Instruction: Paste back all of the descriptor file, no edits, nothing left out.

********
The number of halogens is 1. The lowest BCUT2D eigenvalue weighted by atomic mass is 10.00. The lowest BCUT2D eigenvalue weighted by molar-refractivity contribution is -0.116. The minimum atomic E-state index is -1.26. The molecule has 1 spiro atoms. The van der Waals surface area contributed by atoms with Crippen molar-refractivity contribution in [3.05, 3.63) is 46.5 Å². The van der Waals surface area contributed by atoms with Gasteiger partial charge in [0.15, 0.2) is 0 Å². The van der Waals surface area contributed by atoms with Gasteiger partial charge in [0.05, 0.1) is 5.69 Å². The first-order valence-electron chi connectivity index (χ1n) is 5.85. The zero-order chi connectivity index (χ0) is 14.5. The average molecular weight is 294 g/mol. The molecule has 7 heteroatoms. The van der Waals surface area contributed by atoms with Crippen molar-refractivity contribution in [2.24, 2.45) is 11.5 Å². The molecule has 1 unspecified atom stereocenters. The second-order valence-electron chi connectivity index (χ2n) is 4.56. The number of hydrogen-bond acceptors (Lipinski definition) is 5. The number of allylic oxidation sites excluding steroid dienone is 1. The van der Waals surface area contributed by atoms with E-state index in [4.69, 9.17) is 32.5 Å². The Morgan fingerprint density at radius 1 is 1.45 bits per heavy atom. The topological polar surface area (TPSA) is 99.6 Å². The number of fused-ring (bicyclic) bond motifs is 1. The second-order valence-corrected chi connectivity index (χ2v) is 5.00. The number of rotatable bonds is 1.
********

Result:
The number of halogens is 1. The lowest BCUT2D eigenvalue weighted by atomic mass is 10.00. The lowest BCUT2D eigenvalue weighted by molar-refractivity contribution is -0.116. The minimum atomic E-state index is -1.26. The molecule has 1 spiro atoms. The van der Waals surface area contributed by atoms with Crippen molar-refractivity contribution in [3.05, 3.63) is 46.5 Å². The van der Waals surface area contributed by atoms with Gasteiger partial charge in [0.15, 0.2) is 0 Å². The van der Waals surface area contributed by atoms with Gasteiger partial charge in [0.05, 0.1) is 5.69 Å². The first-order valence-electron chi connectivity index (χ1n) is 5.85. The zero-order chi connectivity index (χ0) is 14.5. The average molecular weight is 294 g/mol. The molecule has 7 heteroatoms. The van der Waals surface area contributed by atoms with Crippen molar-refractivity contribution in [2.24, 2.45) is 11.5 Å². The molecule has 1 unspecified atom stereocenters. The second-order valence-electron chi connectivity index (χ2n) is 4.56. The number of hydrogen-bond acceptors (Lipinski definition) is 5. The number of allylic oxidation sites excluding steroid dienone is 1. The van der Waals surface area contributed by atoms with E-state index in [4.69, 9.17) is 32.5 Å². The Morgan fingerprint density at radius 1 is 1.45 bits per heavy atom. The topological polar surface area (TPSA) is 99.6 Å². The number of fused-ring (bicyclic) bond motifs is 1. The second-order valence-corrected chi connectivity index (χ2v) is 5.00. The number of rotatable bonds is 1.